I recently heard that one is forbidden to get any benefit from a church (or any other place of worship other then a shul). They went on to say that the prohibation included while giving directions "turn right at the church". Has anyone else heard of this prohibation being that extreme and what sources that?
Please ask your rabbi; I've heard of this practice as well; if it's actually a law (and not just a recommendation), there are two sources that I know of, and I suspect it's a combination of them. I hope this provides a good starting point.
A.) Saying the name of a heathen deity
Talmud Sanhedrin 63a (also Rashi on Chumash):
תניא (שמות כ”ג): “ושם אלהים אחרים לא תזכירו” – שלא יאמר אדם לחבירו ’שמור לי בצד ע”ז פלונית’
When the verse (Ex. 23:13) says "do not mention the names of foreign gods", this includes telling your friend "meet me by such-and-such an idol."
The Rambam rules (Avoda Zara 5:14) that any idol mentioned in Tanach is okay to say. Only other names are prohibited.
I suspect this is the source. The Gemara above would seem to be stating it's a problem when naming the specific deity; I'm not sure how that translates into "turn right at the church on Main St.", where no deity is mentioned.
B.) Deriving benefit from an idol
We're prohibited from deriving tangible benefit from an idol. A building that was built to house and protect the idol would be prohibited as well.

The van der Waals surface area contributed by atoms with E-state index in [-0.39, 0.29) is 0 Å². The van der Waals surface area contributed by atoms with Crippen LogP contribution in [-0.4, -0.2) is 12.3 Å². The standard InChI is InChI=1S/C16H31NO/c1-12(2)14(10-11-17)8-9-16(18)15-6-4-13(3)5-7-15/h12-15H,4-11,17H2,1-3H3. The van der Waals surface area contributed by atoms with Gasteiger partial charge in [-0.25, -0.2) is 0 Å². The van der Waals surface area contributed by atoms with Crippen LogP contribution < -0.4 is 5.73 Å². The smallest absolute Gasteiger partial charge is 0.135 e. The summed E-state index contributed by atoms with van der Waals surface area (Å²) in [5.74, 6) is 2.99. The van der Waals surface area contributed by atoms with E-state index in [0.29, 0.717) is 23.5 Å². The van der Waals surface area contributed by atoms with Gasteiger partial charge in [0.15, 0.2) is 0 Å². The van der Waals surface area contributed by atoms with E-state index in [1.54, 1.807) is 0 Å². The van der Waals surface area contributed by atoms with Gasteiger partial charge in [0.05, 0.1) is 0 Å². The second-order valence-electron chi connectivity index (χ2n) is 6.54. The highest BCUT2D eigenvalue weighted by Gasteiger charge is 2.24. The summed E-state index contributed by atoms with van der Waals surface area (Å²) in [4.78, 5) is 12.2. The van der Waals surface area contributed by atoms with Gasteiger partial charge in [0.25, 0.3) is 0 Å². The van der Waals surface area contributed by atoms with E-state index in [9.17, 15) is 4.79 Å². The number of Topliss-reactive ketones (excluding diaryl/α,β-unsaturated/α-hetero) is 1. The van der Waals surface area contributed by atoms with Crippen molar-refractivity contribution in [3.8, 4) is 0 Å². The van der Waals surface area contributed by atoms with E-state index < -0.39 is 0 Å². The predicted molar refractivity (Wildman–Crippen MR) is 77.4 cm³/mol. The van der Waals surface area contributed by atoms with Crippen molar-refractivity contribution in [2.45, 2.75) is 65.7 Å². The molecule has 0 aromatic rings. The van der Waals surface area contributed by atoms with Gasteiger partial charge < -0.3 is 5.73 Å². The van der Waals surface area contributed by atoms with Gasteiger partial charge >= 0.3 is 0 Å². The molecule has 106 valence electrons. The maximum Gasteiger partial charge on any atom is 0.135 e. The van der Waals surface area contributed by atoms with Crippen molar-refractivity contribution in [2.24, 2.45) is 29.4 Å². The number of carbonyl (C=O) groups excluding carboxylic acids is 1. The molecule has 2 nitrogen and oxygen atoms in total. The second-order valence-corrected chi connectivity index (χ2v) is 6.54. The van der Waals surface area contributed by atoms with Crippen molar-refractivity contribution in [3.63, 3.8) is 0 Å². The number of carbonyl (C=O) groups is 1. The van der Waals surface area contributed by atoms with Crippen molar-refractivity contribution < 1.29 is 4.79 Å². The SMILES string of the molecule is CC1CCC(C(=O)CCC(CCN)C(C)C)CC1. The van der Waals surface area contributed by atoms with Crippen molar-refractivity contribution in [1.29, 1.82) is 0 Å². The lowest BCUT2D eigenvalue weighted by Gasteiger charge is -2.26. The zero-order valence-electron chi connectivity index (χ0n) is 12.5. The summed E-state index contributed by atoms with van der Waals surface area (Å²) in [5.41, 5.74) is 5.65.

To extend this prohibition to saying "turn right at the church" , you'd have to argue that:
- The church houses an idol
- Not so simple. For instance, I heard on a Rabbi Frand tape that ~100 years ago it was ruled that a Welsh-Scottish Methodist church did not house any idols.
- AND, Signposting is considered a tangible benefit
- Also not so simple. See the examples of tangible benefit in Rambam Hilchos Avoda Zara. Also, if so, why did source A sound like the problem is saying the deity's name? It sounds from the Rambam like you can signpost a Biblically-named idol; isn't that exactly what God tells Moses to do in Exodus 14:2? Okay, that was before the Torah was given ...
It could also be that for some of the reasons that it's a problem to enter a church (looks wrong, bad influence, etc.), it's recommended not to signpost them, but I'd have to see a source for this.
Many years ago I wrote this question in to an author of a sefer on Hilchos Akum. I argued that it should be permitted based on the reasoning Shalom provided in his excellent answer.
The Rabbi responded that although my argument seems correct, since there is a minhag to refrain from using Avoda Zara in this manner, it should be avoided. He added that in general, the practice of Jews throughout time was to steer clear from anything that smacked of Avoda Zara.
(To illustrate, A relative of mine who lived long ago in Europe told me that the practice back then when passing a church was to cross the street and refrain from looking at it.)